GREAT FALLS – Montana is an afterthought as far as high-level junior golf is concerned in the U.S., but there’s no denying the Treasure State features some high-level young talent.

The problem is, the odds are stacked against high school golfers who want to make it to the next level.

Former Great Falls CMR star Duncan Hollar knows it firsthand. The bona fides are there. Hollar finished second individually at the State AA tournament last fall behind only future San Diego State golfer Joey Moore. The Rustlers won their first AA team titles in 15 years, thanks in large part to Hollar’s effort and consistent play.

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But college coaches didn’t come calling. A longstanding rule put in place by member schools of the Montana High School Association limits spectator viewing areas and prohibits non-players from being on the course during high school tournaments. That includes parents and college coaches. As a result, many college coaches and recruiters stay away from Montana, so Hollar had to take matters into his own hands.

“The college process is certainly a lot more difficult and a lot different than I thought it would be,” he said. “It’s tough coming from Montana where we only get to play for a couple months out of the year, and it’s hard for coaches to come watch us, so it’s more of, you got to reach out or you have to travel and send video and results. Playing collegiate golf has been a dream of mine since probably about seventh grade since I really started golfing.”

Despite the uphill climb, Hollar achieved his dream. He committed to NCAA Division I Utah State in April and will join the Aggies golf team this fall. But Hollar is one of the fortunate junior golfers in Montana. There are many others that have the talent, but lack the time and initiative to chase their dreams of playing college golf.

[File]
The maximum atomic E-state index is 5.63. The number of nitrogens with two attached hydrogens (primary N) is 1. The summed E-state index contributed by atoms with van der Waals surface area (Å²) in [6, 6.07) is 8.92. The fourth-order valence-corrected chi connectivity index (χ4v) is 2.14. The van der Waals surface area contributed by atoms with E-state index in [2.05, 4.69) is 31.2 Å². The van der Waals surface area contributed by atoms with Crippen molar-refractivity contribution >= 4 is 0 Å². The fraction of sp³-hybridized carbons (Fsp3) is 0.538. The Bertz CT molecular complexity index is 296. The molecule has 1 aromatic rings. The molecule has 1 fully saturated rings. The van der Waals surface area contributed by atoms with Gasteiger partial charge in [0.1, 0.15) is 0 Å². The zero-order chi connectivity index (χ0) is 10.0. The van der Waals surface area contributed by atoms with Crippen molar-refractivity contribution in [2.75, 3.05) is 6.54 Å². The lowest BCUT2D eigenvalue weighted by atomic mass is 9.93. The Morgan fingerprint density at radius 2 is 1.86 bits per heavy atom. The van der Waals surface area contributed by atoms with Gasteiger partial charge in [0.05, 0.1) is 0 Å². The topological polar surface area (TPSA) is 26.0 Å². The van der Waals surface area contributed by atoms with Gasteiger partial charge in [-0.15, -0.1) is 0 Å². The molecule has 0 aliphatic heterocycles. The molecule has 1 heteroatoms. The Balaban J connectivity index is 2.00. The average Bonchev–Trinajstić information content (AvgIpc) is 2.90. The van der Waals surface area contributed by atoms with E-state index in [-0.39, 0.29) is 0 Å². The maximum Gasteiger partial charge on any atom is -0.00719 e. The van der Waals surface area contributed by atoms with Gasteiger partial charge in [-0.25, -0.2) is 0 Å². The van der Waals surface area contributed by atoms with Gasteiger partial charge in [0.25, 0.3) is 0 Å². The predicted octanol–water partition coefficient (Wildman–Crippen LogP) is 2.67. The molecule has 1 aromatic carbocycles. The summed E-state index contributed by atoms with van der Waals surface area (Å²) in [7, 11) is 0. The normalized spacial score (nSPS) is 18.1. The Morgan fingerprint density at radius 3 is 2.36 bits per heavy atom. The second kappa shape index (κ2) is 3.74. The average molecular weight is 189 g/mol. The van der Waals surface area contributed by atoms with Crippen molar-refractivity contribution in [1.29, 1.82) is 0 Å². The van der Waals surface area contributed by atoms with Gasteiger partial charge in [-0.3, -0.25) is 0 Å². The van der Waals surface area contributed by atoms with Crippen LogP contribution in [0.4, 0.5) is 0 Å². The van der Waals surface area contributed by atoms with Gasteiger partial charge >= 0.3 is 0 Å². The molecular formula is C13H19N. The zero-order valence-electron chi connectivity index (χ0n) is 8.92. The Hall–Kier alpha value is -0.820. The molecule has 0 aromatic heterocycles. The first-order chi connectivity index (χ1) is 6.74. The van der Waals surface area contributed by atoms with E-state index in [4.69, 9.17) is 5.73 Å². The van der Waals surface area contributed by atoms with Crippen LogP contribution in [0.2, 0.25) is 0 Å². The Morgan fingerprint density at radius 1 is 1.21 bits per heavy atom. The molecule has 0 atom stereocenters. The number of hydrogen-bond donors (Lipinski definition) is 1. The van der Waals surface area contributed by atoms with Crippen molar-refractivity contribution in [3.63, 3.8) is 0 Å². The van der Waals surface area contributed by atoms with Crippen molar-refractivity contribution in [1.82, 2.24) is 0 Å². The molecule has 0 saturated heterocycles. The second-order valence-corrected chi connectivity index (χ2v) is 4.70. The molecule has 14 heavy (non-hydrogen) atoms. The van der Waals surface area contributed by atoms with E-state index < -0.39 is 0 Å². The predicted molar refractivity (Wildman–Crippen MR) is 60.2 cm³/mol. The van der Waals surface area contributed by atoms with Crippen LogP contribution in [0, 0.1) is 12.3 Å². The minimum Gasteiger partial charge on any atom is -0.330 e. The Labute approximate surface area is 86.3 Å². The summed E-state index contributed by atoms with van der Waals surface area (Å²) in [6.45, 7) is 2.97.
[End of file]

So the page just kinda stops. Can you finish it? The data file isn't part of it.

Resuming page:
That’s why he hopes the MHSA rule is overturned someday to give more young golfers better opportunities for advancing in the sport.

“I certainly hope it changes someday, I would have liked to see it before I started high school obviously,” Hollar said. “With that rule, they’re missing such a big market. Golf courses have such a limited range of people that go there, but with all of those people coming to watch your kids, whether or not they golf, there’s money being circulated into the golf course, so it helps out, not only the people who play there and the golf course itself, it just helps for exposure and growing the game, which is really important.”

Recently the American Junior Golf Association scheduled its first-ever event in Montana over Labor Day weekend in Big Sky. It’s a direct response to the 40-year-old rule on the MHSA books and will serve as a showcase for young Montana talent where spectators and college coaches are encouraged to come watch.

Connor Mora is a senior at Great Falls High who dreams of playing golf in college, as well, and plans to play at the AJGA tournament later this summer. He also hopes the MHSA rule changes someday so that his exposure to college coaches will not be limited to the summer and will extend to the fall high school season.

“I think that it should be changed,” he said. “My parents don’t get to watch me go out and play golf, and from a recruiting perspective, if coaches got to go out and see you play during a tournament, it would be a lot different and it should be changed.”

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